Daniel Te’o is a service facilitator at Taikura Trust and chair of the Pacific Development Team. An avid musician, proud husband and father of three, Daniel is very passionate about supporting Pasifika people and is a strong believer of positive attitudinal change. All these things were shown throughout Daniel’s presentation without having to refer to him being congenitally blind! Daniel’s theme was that our work should be on the person not the disability. Daniel spoke to enhancing access for our young Pasifika people into appropriate supports through the correct process and pathway.
Marina Alefosio works at Action Education and focused on their work with young people, expressing themselves through spoken word. Marina was accompanied by Roimata Prendergast, a McAuley High School student that Marina mentored and supported using action and creative methods. Both Marina and Roimata performed spoken word poetry reflecting their individual journeys and how their esteem, confidence and sense of identity were strengthened through this process.
Dr Gerhard Sundborn is the vice chair of Moana Ola – Pasifika Public Health Network which provides an independent, inclusive and collective Pasifika Public Health Voice regarding health, social and economic issues impacting Pasifika families and communities in New Zealand. Dr Sundborn is also the founder of ‘FIZZ’ Fighting Sugar in Soft drinks and is popularly known as Dr Fizz. His take home message was the ‘3-6-5’ message: restricting sugar intake to a maximum of three teaspoons of sugar for children, six for females and five for males daily.
PHAB Pasifika has a unique and culturally appropriate way of delivering social inclusion. PHAB aims to improve access to activities for young Pasifika people with disabilities and their families. Muliagatele Paul Lavea and FOLG co-chair Kramer Hoeflich spoke about young people with different abilities, with a strength-based approach as opposed to a lens solely on the disability.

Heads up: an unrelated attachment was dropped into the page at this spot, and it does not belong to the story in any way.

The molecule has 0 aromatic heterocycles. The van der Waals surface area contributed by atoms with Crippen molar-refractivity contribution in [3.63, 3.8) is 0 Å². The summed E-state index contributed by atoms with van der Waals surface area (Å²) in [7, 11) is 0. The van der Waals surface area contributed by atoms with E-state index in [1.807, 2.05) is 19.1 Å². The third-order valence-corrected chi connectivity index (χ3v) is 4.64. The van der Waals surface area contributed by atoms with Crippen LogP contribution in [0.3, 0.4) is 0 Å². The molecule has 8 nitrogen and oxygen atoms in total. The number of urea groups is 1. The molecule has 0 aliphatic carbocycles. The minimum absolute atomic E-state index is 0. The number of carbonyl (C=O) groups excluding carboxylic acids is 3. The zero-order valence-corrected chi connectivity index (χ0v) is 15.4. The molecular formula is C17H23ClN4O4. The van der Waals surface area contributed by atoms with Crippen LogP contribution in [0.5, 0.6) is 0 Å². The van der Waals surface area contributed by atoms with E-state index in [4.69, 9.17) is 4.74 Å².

TJ Taotua leads the Aha Music Mentoring programme and, in partnership with Pasifika Foundation Trust, aims to help Pasifika school students share positive messages on anti-bullying, self-belief and gratitude through music and song writing competition, with accompanying music video. TJ went through this process with the stream’s participants, and what usually takes eight weeks to develop was compiled within a couple of hours! Watch the GPS Music video that TJ and the Aha team created.
The Ministry of Health’s manager strategy and contracts, Disability Support Services Barbara Crawford presented an analysis about Pacific clients and Disability Support Services, which includes a summary of findings about accessibility across gender, age and geography. Check out this presentation (PDF, 395kb).
On the subject of presentations, we’re still collating all these across the entire the stream and will make them available here - so please watch this space.
Feedback on the workshops was very positive, with participants thankful for the powerful, passionate and youth-focused presentations across the board. Many spoke that it was appropriate to have our younger workforce presenting on issues facing the sector.